USDA official gets taste of Roaring Fork High School
November 21, 2014
CARBONDALE — Janey Thornton, an undersecretary in the U.S. Department of Agriculture, had a lot to be impressed with when she visited Roaring Fork High School on Wednesday.
Thornton's stop in Carbondale allowed her, as well as representatives from the Colorado Department of Education and Colorado USDA office, to see what USDA regulations mean to students and faculty on the ground. Michelle Hammond, Roaring Fork School District food service director, joined the tour, as did district Superintendent Diana Sirko, assistant Superintendent Shannon Pelland, and Roaring Fork High School Principal Drew Adams.
The first item on the agenda was a tour of the school's grow dome, a 1,300 square-foot greenhouse that supports a robust agriculture and biology program through the winter.
Teacher Hadley Hentschel started the program in 2009 to teach students biological principles while they managed a half-acre garden. The addition of the dome the next year allowed production to expand from local Red McClure potatoes and tomatoes to year-round herbs and exotic plants. So far, the school has harvested more than a ton of produce from the greenhouse and garden.
"We want to grow nutritious food, whether all of it makes it to the cafeteria or kids just munch on it as they're walking to class," Hentschel said. "So many kids are so disconnected from food production. We've got to find ways for kids to experience food from the ground up."
Thornton, whose full title is undersecretary for USDA Food, Nutrition and Consumer Services, agreed.
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"Every place I go, I hear that when kids are involved with growing fruits and vegetables, they're much more likely to eat them," she said.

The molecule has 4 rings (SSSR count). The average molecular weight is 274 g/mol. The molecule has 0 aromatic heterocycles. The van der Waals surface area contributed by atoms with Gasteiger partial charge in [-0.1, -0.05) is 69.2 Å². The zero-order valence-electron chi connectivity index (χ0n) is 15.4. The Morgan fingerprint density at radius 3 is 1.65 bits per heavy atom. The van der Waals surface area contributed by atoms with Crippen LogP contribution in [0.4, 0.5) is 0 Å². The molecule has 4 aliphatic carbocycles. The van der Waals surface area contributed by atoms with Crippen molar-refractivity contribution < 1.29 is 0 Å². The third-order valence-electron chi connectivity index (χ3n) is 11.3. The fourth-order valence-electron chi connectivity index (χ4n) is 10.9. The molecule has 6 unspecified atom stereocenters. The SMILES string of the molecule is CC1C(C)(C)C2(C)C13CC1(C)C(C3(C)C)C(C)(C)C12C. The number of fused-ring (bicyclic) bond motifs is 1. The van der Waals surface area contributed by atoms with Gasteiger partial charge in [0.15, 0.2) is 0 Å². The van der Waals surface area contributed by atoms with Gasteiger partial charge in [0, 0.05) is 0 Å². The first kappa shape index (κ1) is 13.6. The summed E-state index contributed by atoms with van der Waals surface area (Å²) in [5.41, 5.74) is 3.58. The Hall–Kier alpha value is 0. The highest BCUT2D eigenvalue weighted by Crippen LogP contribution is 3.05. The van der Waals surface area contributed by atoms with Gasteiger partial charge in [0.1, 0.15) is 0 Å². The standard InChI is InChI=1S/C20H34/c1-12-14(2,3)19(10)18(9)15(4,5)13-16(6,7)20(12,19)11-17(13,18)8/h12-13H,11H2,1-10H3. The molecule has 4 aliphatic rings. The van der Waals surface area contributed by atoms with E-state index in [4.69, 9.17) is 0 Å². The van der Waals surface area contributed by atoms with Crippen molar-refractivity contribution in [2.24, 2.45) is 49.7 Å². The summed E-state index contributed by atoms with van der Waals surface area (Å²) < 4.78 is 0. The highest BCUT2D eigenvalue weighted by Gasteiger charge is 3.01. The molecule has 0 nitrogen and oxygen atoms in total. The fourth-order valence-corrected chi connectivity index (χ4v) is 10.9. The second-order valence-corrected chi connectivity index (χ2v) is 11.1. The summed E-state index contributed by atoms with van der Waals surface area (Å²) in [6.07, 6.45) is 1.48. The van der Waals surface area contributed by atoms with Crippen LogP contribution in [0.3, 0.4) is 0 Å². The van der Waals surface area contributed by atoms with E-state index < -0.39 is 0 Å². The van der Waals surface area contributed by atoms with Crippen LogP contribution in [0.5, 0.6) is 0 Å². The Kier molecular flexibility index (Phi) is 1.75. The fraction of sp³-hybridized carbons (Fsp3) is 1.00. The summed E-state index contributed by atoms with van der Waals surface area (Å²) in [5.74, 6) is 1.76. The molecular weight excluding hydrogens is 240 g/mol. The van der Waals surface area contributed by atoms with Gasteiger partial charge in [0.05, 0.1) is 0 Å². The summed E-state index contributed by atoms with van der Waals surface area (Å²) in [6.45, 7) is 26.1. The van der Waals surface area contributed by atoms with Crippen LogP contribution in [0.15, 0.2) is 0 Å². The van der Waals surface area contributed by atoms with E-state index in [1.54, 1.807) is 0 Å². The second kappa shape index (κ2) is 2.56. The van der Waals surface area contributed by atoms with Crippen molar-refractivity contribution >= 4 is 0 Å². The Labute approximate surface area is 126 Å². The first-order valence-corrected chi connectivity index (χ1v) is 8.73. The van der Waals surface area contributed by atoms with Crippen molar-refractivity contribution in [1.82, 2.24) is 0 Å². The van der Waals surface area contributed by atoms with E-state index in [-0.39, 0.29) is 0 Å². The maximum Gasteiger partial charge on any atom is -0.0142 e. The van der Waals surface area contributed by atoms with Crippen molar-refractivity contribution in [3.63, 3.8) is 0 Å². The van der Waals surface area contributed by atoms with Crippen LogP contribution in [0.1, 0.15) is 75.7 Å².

Although she said she's seen greenhouses and agricultural programs gaining popularity around the country, she considered Roaring Fork's program particularly strong.
"We're seeing bits and pieces, but I've never seen one this organized," she said. "It's very, very impressive."
Thornton applauded Hentschel on the school's composting program, and suggested grant opportunities that might help expand composting beyond vegetative waste.
After a quick tour of the kitchen, the group merged into line with the high schoolers to sample the school's lunch offering. A little more than 100 kids — roughly a third of the school's students — take advantage of the school's lunch program, while the remainder eat off campus. It's a competitive $4 for a regular high schooler, and the majority of students qualify for free and reduced lunch, as do around 21 million of the 32 million kids eating school lunch nationwide.
Thursday's offering was orange chicken over rice pilaf with green beans and a small vegetable and fruit bar.
According to some of the students, it was a better spread than usual. A group of junior and sophomore girls told the group that lunch had gone downhill since last year, when the salad bar was more robust and more meals were made from scratch.
Although the extra salad bar allowed free and reduced lunch students to get a the fully balanced meal, with some source of protein and at least a half a cup of fruits and vegetables, even if they didn't like the hot lunch offering, food service director Hammond said it proved financially impractical with rising food costs and fixed lunch rates.
As for more foods from scratch, many districts are struggling to compensate as some recipes are eliminated due to tougher USDA standards for sodium levels, fat content and overall calories.
Thornton assured Hammond that new resources and recipes were on the way to ease that difficulty, and encouraged her to consult with local chefs to modify old recipes and create new ones.
She defended the standards as necessary.
"We need to educate kids today to understand, if they're going to grow up to be healthy, productive citizens, they've got to take care of their bodies," she said.
It's the opposite problem from when school lunch started, said Thornton, who will participate in seminars in Aspen later in the week. At the outset of the lunch program, the concern was malnutrition. Now it's obesity.
"It's really a societal issue," she said, but asserted that schools are the best place to try to fix it. Based on her brief visit, she thinks Roaring Fork is on track.
"You have real support from the superintendent down," she said. "There is a real commitment to do what's right for the kids."
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